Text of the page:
My secondment to Sea-Watch has now started. I have joined the new crew for the next SAR operation in the Mediterranean.
The unfortunate situation in which our borders find themselves is something that all Europeans should be aware of, to be conscious of what is happening at our doorstep, and not only on televisions. It is important to understand the reality of the situation. People fleeing war or looking for economic well-being do not deserve to die at sea, nobody does.
During my first days, I have understood how the situation was much more complex that I have imagined, or what any other person in the world would. Being the only ship in the vicinity wanting to assist surrounding 10 migrant boats containing around 1’500 people is as much a distress situation for the people in question, as for Sea-Watch 2. The ship is not prepared for such large interventions, not many vessels are.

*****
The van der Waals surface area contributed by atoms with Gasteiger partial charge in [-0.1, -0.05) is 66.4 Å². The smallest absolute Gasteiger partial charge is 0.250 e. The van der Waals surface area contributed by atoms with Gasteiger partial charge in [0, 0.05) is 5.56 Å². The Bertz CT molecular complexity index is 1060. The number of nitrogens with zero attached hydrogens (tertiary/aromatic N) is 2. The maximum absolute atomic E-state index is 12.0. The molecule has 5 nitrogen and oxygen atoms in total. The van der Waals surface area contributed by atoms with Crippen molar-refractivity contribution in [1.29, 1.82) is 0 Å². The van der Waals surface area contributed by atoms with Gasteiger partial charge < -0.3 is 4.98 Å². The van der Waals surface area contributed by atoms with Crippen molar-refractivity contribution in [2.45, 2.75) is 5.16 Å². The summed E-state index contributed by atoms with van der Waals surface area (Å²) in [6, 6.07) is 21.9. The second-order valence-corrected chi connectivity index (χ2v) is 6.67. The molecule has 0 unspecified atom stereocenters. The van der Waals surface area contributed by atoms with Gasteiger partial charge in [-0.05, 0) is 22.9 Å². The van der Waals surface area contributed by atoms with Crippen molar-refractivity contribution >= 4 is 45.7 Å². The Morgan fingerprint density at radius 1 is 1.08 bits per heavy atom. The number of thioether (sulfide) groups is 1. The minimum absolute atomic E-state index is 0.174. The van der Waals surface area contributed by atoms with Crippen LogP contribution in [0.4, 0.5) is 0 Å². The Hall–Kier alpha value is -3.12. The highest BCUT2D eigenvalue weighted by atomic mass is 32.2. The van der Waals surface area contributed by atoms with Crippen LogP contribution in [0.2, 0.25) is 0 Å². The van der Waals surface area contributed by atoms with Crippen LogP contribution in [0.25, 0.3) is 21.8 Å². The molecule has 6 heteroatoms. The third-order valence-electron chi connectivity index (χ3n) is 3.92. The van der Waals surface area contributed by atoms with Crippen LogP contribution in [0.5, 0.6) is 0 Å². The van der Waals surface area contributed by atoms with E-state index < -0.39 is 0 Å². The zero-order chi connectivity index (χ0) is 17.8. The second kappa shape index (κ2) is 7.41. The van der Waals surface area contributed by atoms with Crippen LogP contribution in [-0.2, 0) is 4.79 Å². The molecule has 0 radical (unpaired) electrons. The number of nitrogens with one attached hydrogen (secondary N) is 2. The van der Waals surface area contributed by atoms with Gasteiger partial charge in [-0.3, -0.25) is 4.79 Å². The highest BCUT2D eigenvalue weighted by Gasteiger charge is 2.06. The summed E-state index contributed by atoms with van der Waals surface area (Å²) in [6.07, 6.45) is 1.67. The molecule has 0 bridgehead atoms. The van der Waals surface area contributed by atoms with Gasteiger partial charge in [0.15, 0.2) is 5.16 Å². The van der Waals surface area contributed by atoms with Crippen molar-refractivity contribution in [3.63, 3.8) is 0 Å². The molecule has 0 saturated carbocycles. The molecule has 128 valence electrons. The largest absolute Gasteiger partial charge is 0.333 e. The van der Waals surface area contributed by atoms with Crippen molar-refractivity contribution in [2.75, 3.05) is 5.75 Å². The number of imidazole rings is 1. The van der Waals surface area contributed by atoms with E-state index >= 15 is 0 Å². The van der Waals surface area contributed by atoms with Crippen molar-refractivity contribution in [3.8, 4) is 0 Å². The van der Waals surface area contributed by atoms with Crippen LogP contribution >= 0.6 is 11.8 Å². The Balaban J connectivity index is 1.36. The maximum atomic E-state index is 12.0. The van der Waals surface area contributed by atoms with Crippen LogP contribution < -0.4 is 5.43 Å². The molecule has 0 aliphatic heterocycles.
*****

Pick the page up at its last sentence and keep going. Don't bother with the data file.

However, letting them die at sea has never been an option. Sea-Watch NGO gives all what its crew and ship can hand to these migrants to give them at least a bit of dignity and hope in a situation where they were getting ready to die.
As our head of mission said on our first crew meeting: “If we don’t find them, people will die at sea”. His voice still resonates in my head, reminding me of the existing gap between our borders and the risk that people take when crossing the Mediterranean. No one deserves to be forgotten at sea, whatever the context.
During the following weeks, I will be reporting on my experience and thoughts through articles – probably written between two operations – on this blog.
Intern for Human Rights at Sea,
on secondment to Sea-Watch NGO
Photo credits: Joshua Krüger, Sea-Watch